Two Grave Concerns/Contrasts

Exodus 20:4

You shall not make for yourself a graven image, or any likeness of anything that is in heaven above, or that is in the earth beneath, or that is in the water under the earth . . .

Letter to Nathaniel Hawthorne, November 17[?], 1851

I have written a wicked book, and feel as spotless as the lamb.


The world is nothing on Nothing etched. Creation first happens negatively.


Lear: “Nothing will come of nothing.”


Queequeg: an etched labyrinth of a man.


The skin of Leviathan is “obliquely crossed and re-crossed with numberless straight marks in thick array, something like those in the finest Italian line engravings.”

Accuracy Cordelia Inscribe Line Tattoo Tzimtzum Skin Wound Writing

Reading (Epistemology)

Queequeg is illiterate but he reads. Ishmael returns from Father Mapple’s sermon to find Queequeg occupied in a sequence of events that, seemingly unrelated, correspond to each other by speaking to the same failure:

Returning to the Spouter-Inn from the Chapel, I found Queequeg there quite alone; he having left before the benediction some time. He was sitting on a bench before the fire. With his feet on the stove hearth, and in one hand was holding close up to his face that little negro idol of his; peering hard into its face, and with a jack-knife gently whittling away at its nose, meanwhile humming to himself in his heathenish way.

Beneath the slight humor of Ishmael’s tone lurks the strangeness of Queequeg’s activity. He sits not in religious reflection so much as he sits in critical occupation, emending the god. To whittle away at the idol’s nose undercuts the symbolic reality to which the idol refers. The purpose of the idol, of the totem, does not rest in the wooden god’s representative qualities. To think an idol needs one degree more of verisimilitude to represent more perfectly the god it symbolizes is to reveal a skeptical distrust of its actual meaning. Queequeg, in carving the idol to correct an impossible likeness, reveals a schism in his relationship to his own pagan faith. It is as if he knows but cannot accept that the god in his hands is but wood. His faith is a doubtful activity.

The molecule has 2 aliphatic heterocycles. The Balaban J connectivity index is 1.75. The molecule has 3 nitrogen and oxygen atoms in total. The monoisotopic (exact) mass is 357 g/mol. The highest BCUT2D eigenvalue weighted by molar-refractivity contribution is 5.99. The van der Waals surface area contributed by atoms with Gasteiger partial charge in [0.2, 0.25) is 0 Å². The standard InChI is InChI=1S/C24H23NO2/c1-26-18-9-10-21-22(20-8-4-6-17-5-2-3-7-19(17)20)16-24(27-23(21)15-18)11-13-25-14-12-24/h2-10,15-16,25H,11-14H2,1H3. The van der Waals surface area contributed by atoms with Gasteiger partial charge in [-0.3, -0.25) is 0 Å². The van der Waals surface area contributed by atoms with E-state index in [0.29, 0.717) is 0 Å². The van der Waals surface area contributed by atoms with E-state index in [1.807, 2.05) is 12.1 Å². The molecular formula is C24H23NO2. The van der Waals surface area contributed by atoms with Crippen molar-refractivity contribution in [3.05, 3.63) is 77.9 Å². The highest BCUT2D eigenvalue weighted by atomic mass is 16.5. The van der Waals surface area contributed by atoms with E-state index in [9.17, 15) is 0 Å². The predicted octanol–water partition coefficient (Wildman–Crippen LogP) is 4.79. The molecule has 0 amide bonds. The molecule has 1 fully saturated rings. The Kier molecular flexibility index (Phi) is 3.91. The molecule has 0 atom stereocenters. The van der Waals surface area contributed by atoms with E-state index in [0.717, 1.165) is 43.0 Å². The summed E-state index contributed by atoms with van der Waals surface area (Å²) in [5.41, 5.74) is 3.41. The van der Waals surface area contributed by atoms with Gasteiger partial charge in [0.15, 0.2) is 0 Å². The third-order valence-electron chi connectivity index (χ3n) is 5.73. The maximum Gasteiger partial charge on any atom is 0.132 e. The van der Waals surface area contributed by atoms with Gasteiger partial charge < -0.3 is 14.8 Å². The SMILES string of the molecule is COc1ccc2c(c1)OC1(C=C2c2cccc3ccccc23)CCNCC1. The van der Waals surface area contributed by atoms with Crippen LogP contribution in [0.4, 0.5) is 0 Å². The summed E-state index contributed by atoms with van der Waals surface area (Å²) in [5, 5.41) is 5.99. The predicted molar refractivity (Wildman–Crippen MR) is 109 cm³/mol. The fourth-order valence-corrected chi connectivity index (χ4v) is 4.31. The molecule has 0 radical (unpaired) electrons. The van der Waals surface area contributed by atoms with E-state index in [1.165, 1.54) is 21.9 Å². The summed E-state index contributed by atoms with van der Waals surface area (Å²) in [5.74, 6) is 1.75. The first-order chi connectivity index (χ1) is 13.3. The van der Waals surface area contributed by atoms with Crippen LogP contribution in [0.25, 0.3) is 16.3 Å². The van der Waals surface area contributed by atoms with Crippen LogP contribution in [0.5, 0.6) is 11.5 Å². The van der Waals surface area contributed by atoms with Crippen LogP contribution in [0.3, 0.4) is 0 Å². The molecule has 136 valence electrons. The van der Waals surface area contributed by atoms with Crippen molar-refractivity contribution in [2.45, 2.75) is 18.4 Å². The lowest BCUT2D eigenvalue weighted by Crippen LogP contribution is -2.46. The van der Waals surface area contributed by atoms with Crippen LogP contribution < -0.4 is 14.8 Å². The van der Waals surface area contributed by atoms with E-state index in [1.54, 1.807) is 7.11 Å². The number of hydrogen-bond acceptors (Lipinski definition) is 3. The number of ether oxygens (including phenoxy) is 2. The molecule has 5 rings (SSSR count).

When Queequeg realizes Ishmael is in the room, he puts the god away and picks up a bible. Ishmael watches him, bemused but attentive, as Queequeg placed the large book on his lap and “began counting the pages with deliberate regularity; at every fiftieth page—as I fancied—stopping a moment, looking vacantly around him, and giving utterance to a long-drawn gurgling whistle of astonishment.” Queequeg continues to count pages in batches of fifty, “as though he could not count more than fifty, and it was only by such a large number of fifties being found together, that his astonishment at the multitude of pages was excited.” Queequeg approaches the bible as an object of meaning rather than an object that contains meaning. The book is but a symbol of a Library-God who pours his power into countless words, just as the idol is composed of the splinters and grain of wood imbued with a power beyond the material of which it is composed. Queequeg’s whittling is as much an act of attempted reading as is his counting with growing astonishment the onion-thin pages of the bible—and the sorrowful revelation is that, in both interpretive acts, he is equally illiterate.